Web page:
Long distance radio broadcasts use short wave bands. Why?

Long distance radio broadcasts use short wave bands. Why?


1 Answers

Abhishek Choudhary
17 Points
12 years ago

Dear Shalini,

Shortwave frequencies are capable of reaching any location on the Earth because they can be reflected by the ionosphere (a phenomenon known as Skywave propagation). The selection of a frequency to use to reach a target area depends on several factors:

- The distance from the transmitter to the target receiver.
- Time of day. During the day, frequencies higher than approximately 12 MHz can travel longer distances than lower ones; at night, this property is reversed. The dependence on the time of the day is due to a particular transient atmosphere ionized layer known as the D Layer, forming only during day when photons from the sun break up atoms into ions and free electrons. This layer is responsible for partial or total absorption of particular frequencies.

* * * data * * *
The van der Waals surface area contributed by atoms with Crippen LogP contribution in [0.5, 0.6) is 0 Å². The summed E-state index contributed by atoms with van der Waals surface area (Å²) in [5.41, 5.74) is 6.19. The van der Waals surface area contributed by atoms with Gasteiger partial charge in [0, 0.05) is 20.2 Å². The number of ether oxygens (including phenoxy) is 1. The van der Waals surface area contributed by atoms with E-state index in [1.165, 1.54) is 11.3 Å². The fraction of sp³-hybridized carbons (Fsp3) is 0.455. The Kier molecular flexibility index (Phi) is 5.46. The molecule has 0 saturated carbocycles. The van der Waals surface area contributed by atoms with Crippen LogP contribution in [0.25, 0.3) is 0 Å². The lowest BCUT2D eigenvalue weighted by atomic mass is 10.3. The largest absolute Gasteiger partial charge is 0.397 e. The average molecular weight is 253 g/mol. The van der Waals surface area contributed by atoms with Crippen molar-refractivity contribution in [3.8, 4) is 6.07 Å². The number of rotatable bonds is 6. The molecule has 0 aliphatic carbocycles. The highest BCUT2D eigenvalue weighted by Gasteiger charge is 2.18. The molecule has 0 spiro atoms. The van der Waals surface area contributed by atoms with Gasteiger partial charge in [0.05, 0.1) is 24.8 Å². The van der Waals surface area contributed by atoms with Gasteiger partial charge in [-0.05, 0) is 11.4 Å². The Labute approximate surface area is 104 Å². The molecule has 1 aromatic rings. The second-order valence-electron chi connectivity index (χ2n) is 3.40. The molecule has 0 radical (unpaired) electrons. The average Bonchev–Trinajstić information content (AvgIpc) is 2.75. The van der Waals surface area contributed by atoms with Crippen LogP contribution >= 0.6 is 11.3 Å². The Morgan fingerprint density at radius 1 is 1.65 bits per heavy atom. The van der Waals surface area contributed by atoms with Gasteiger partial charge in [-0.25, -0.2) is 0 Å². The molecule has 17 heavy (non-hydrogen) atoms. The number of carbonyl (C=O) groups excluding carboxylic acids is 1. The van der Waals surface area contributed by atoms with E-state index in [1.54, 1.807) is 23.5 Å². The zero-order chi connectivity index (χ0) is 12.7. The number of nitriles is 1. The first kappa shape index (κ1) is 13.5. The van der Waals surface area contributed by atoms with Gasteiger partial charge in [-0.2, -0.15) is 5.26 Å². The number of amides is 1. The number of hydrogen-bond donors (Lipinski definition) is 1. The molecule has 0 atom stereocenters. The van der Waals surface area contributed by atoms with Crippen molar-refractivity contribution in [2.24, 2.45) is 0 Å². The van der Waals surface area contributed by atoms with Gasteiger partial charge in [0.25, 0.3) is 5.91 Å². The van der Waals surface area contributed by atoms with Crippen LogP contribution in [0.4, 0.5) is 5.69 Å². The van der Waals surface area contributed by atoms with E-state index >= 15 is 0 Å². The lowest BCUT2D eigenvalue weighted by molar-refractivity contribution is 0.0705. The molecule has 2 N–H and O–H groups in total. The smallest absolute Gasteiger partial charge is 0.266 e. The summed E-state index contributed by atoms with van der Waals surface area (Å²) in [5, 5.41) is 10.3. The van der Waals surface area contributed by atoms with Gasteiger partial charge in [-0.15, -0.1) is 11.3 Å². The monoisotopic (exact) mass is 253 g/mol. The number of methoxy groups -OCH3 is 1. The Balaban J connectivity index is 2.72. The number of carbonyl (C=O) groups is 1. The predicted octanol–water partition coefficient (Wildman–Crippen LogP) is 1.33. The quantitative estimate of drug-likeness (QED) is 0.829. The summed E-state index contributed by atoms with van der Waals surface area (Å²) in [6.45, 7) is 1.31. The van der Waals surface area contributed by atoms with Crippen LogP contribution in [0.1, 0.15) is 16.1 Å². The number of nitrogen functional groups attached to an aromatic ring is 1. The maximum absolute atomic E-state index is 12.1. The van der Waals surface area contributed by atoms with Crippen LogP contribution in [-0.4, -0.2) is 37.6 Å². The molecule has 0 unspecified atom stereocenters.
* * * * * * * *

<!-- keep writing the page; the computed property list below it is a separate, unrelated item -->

- Season. During the winter months the AM broadcast band tends to be more favorable because of longer hours of darkness.
- Solar activity. Sunspots, solar flares, and overall solar variation affect the ionosphere. Solar flares can prevent the ionosphere from reflecting or refracting radio waves.

Best of luck

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